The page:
For instance, the CollezionAlghero game has visitors collect physical and digital stickers in albums to help solve games. Visitors check-in to specific places in Alghero with the help of a mobile app that uses a smartphone’s GPS signal. Special augmented reality tech enables players to challenge each other to win or lose stickers — which represent relevant artworks, historical characters, and culturally important locations.
In Sidon, the third-largest city in Lebanon and often known locally as Saida, one team of developers has proposed a game that young visitors could play. Visitors re-enact a historical battle at Sidon Sea Castle. Children play the historical role of defenders protecting the Saida Sea Castle from attacking ships. They virtually shoot projectiles at virtual ships as quickly as possible using a trebuchet, a historical military weapon that the visitors learn about while playing the game.
The organizers are trying to navigate a balance between using new educational tools while not just creating more reasons for people to glue their eyes to their screens rather than see the world around them. Their intention coincidentally reflects the message Skift conveyed in its recent megatrend The Time Is Now to Redefine Overtourism and Be More Responsible Travelers.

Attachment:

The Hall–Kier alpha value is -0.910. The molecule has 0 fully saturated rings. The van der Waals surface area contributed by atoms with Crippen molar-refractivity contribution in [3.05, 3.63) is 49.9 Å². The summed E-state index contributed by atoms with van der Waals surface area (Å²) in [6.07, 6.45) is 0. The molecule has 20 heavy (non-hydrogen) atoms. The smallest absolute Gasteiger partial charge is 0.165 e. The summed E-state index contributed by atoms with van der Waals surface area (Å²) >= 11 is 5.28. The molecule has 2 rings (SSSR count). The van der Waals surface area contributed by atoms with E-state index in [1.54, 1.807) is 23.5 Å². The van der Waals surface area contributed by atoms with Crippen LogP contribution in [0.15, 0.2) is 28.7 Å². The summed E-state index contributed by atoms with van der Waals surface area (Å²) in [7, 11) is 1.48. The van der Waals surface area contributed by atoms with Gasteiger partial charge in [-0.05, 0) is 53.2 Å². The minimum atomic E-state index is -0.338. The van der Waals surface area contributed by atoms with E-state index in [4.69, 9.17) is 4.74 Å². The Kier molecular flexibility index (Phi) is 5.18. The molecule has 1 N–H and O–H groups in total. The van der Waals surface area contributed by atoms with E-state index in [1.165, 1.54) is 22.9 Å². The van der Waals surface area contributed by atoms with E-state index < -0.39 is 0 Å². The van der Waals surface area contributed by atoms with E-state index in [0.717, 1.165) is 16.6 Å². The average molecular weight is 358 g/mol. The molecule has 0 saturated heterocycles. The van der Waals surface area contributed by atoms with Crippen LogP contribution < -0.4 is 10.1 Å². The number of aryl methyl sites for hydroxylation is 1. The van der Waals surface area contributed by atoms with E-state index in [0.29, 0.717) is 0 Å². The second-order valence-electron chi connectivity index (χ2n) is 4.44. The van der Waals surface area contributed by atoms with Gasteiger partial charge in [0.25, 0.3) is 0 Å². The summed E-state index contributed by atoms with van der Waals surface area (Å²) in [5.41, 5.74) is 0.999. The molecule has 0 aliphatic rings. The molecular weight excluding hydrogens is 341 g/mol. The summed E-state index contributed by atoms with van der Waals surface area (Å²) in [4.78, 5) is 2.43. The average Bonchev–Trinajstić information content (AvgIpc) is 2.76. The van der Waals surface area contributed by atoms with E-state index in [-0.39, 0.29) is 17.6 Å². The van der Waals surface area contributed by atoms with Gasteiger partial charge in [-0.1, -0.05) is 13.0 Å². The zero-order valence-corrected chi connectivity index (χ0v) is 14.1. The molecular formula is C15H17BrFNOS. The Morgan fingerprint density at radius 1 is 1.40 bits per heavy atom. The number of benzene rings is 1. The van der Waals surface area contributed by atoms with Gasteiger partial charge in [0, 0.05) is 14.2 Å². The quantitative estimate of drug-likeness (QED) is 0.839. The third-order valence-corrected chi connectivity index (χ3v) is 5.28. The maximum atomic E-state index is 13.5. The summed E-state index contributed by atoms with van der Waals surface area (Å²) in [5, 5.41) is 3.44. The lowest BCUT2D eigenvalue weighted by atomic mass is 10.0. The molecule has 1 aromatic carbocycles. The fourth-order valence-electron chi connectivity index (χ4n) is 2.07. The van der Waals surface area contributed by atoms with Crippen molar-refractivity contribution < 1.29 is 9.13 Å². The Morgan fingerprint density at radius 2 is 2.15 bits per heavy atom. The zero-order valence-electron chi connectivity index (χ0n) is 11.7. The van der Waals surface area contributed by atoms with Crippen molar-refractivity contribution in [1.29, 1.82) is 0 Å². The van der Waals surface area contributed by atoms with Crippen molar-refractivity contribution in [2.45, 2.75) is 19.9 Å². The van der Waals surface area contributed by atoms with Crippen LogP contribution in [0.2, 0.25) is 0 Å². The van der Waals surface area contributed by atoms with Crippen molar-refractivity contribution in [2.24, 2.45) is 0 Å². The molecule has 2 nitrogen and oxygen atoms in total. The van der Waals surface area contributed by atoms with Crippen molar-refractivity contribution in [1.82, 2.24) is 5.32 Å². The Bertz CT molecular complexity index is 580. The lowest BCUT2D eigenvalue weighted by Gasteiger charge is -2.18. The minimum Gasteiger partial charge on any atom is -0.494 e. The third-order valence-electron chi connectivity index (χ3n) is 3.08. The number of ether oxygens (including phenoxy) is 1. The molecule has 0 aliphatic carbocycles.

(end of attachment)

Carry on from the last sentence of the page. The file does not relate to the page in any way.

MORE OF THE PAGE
“Gamification is 75 percent psychology and 25 percent technology,” according to Gabe Zichermann, author of the book Gamification By Design.
So Med Gaims wants analog games, too. Ideas include simulations of games that children played in historical times or board games similar to Clue or Cluedo that young people might play while visiting a destination with characters and plot lines tied to historical events. The work on the analog games has been sluggish, though. The pandemic has shuttered most cultural sites, which has delayed progress.
The Jordan University of Science and Technology recently invited six gaming companies to tour the Um Qais archeological site, with the Jordanian Department of Antiquities’ help, to see what games they might create.
To encourage entrepreneurs to participate, Med Gaims lets developers keep the games’ intellectual property and develop similar versions elsewhere as long as the original cultural sites and co-developers can keep perpetual rights to use the game.